“Roses” a poem by Ellen Bass


Four roses drinking from a blue vase.

The first one I name Moment of Gladness,

the second, Wresting Beauty from Fear.

All year I watched my beloved disappearing, the sweet fat

of her hips, her laughter, her will,

as though a whelk had drilled through her shell,

sucked out the flesh. Death woke me each morning

with its bird impersonation. But now she has cut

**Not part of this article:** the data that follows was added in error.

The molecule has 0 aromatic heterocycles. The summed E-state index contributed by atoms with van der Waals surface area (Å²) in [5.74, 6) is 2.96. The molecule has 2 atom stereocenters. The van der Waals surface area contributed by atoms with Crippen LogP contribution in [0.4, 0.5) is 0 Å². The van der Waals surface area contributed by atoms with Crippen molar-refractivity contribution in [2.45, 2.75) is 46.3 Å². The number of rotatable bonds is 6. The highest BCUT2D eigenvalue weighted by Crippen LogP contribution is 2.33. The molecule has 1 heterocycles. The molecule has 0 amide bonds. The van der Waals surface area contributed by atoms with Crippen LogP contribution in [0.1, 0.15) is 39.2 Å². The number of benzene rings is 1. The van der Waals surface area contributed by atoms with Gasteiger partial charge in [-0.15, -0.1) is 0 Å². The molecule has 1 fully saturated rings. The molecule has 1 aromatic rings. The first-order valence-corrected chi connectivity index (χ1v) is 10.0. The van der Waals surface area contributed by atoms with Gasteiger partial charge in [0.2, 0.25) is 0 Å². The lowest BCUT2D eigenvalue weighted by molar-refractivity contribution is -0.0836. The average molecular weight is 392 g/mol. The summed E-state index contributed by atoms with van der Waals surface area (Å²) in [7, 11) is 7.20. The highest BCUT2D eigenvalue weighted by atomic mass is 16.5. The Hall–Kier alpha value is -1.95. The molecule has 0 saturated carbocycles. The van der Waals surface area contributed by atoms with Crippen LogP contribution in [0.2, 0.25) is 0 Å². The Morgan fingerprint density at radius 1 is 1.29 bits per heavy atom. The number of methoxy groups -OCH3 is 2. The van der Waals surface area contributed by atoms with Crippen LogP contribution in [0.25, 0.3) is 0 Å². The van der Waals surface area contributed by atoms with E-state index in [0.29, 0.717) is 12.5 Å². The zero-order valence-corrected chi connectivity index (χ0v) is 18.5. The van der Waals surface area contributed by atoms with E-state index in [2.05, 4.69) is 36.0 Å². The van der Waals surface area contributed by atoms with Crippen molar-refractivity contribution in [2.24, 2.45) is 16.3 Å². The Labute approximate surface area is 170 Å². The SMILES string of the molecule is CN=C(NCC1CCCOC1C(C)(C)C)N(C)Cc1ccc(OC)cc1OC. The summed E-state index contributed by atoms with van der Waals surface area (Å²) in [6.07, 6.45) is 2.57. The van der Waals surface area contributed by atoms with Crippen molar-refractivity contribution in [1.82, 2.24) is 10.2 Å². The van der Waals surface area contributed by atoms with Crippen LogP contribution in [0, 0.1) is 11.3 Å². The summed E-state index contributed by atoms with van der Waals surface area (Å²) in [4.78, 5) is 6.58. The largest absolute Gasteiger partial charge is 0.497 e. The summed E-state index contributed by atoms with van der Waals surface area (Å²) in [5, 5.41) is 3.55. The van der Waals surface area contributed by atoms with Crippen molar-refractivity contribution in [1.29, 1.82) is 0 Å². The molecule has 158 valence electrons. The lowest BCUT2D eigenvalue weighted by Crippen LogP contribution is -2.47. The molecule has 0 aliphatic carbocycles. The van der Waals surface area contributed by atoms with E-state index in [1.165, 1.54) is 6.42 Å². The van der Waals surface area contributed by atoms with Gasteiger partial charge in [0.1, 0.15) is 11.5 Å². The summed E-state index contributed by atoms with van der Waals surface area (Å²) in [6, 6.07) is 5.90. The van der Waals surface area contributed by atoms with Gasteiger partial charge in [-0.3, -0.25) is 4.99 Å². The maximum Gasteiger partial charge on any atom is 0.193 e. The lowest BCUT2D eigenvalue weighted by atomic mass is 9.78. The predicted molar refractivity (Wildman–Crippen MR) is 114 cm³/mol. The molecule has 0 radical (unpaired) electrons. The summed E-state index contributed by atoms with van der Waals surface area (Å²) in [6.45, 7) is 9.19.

these Clouds of Glory and a honeyed musk sublimes

from their petals, veined fine as an infant’s eyelids,

and spiraling like any embryo—fish, snake or human.

And she has carried them to me, saturated

in the colors they have not swallowed,

the blush and gold, the razzle-dazzle red. Riven

from the dirt to cleave here briefly.

And now, as though to signify our fortune,

a tiny insect journeys across the kingdom

of one ivory petal and into the heart

of the blossom. O, Small Mercies sliced

from the root. I listen

as they sip the blue water.



–Ellen Bass

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